Visitors are Back in Hawaiʻi: What Does Waikīkī and Haleʻiwa Look Like Now?

Beaches are still fairly empty, businesses have reopened and parking isn’t a nightmare—yet.
Waikiki Beach Oahu
Visitors have returned to Hawaiʻi. Here’s what Waikīkī Beach looks like now. Photo: Catherine Toth Fox

This summer, a couple of months after the state issued the first shutdown to control the spread of COVID-19 in the Islands, our team visited Oʻahu’s most popular neighborhoods to see how the lack of visitors had affected these areas.

There were no surprises: Lots of businesses were shuttered—mostly temporarily, some permanent—the beaches were empty and pristine and the streets were quiet.

But on Oct. 15, the state launched a pre-arrivals testing program, which allows visitors to bypass the state’s mandatory 14-quarantine with a proper negative COVID-19 test. In that first weekend, more than 31,000 people landed in the Islands, most of them visitors.

So we wondered what these Oʻahu neighborhoods—popular visitor destinations—looked like now that the state has reopened to tourism.

Here’s what we found:


Duke Kahanamoku Beach, which fronts the iconic Hilton Hawaiian Village, isn’t as packed as it used to be.
But there are more beach-goers now than there were back in March.
Photo: Catherine Toth Fox
In the middle of the day, this was what Kalākaua Avenue looked like. Hardly anyone walking around.
There are definitely more delivery trucks on the street, now that hotels and restaurants have reopened.
Photo: Catherine Toth Fox
There are more visitors admiring the popular Duke Kahanamoku statue on Kūhiō Beach.
Most locals walk right past it.
Photo: Catherine Toth Fox
With fewer visitors, many residents took advantage of the empty beaches and flocked to Waikīkī to swim, fish and surf.
Surf breaks have been extra crowded lately, even without visitors. Now that the state has reopened,
there are more travelers sitting on the beaches and paddling out on rented surfboards.
Photo: Catherine Toth Fox
For the past few months, Kona Coffee Purveyors at the International Market Place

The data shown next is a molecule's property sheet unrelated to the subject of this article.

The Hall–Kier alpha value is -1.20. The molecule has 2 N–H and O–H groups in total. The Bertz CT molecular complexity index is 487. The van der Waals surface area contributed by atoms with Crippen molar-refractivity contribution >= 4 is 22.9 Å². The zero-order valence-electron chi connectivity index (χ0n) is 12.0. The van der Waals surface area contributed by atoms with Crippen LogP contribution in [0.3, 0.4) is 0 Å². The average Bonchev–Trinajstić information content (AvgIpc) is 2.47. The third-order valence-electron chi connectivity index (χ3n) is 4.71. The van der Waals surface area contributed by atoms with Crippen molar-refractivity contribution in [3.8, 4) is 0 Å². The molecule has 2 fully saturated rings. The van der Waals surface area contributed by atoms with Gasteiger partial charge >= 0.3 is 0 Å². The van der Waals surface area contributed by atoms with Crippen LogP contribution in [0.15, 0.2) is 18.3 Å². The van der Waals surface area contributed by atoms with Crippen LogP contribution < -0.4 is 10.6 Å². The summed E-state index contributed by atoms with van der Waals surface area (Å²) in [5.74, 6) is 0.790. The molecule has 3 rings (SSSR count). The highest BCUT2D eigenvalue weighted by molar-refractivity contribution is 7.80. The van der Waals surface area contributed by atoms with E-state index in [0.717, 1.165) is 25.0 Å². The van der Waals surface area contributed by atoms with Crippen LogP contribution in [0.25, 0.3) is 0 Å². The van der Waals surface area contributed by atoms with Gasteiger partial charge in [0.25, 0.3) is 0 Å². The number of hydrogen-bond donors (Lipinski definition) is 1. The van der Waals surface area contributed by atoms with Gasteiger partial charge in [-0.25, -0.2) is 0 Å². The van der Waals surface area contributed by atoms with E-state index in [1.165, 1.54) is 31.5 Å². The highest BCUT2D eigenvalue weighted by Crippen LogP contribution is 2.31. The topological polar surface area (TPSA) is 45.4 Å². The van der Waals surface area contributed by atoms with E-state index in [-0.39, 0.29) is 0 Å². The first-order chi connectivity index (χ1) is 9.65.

wasn’t busy at all, and I often walked right in and got my favorite kouign amann.
Recently, though, there have been lines again at the popular coffee shop—and a shortage of tables.
Photo: Catherine Toth Fox
Even on the gloomiest of days, visitors set up beach chairs and umbrellas
to watch the surf on Kūhiō Beach.
Photo: Catherine Toth Fox
More than half of the people we saw in Waikīkī—walking on the sidewalk or along the beach—wore face masks.
Photo: Catherine Toth Fox
October is typically a slow month for tourism in Hawaiʻi. But it seems like, since the launch of
the pre-arrivals testing program, there are noticeably more visitors on Oʻahu. But it’s not pre-pandemic level yet.
Photo: Catherine Toth Fox


The sandy streets of Haleʻiwa are once again feeling the footsteps of both visitors and locals.

While the beachside visitor hub was nowhere close to the pre-pandemic level of hustle and bustle during our recent visit, the town has definitely seen a small resurgence of travelers. Parking lots are filled to half-capacity, a smattering of towels and bags dot beaches, and more and more businesses have once again opened their doors. Here are a few snapshots of what Haleʻiwa looks like now.

If there is a single clear indication of whether or not visitors are returning to Haleʻiwa, this is it.
Photo: Kevin Allen


Surf n’ Sea, which was closed during our last Haleʻiwa update, has reopened for business.
Photo: Kevin Allen


The plaza of Haleʻiwa Store Lots was not bustling during our visit, but tables were filled by both kamaʻāina (locals) families and visitors.
Photo: Kevin Allen 


To combat COVID-19, every shop, restaurant and café in Haleʻiwa is
requiring facemasks and proper social distancing.
Photo: Kevin Allen


Fortunately for visitors, and locals, parking is not hard to find … yet.
Photo: Kevin Allen


The last time we visited Haleʻiwa, even Coffee Gallery—one of the town’s most popular cafés—was having a hard time finding customers.
But now, people are back, and they want their coffee!
Photo: Kevin Allen


While most businesses have opened, restricted hours and days of operation are not uncommon.
So it’s worth doublechecking whether or not the restaurant or boutique you want to visit will be open on the day you plan to visit Haleʻiwa.
Photo: Kevin Allen


Still no major lines at some of the state’s most popular shrimp trucks, so get that garlicky goodness while you can!
Photo: Kevin Allen


Categories: News, Oʻahu, Travel Safety, Travel Tips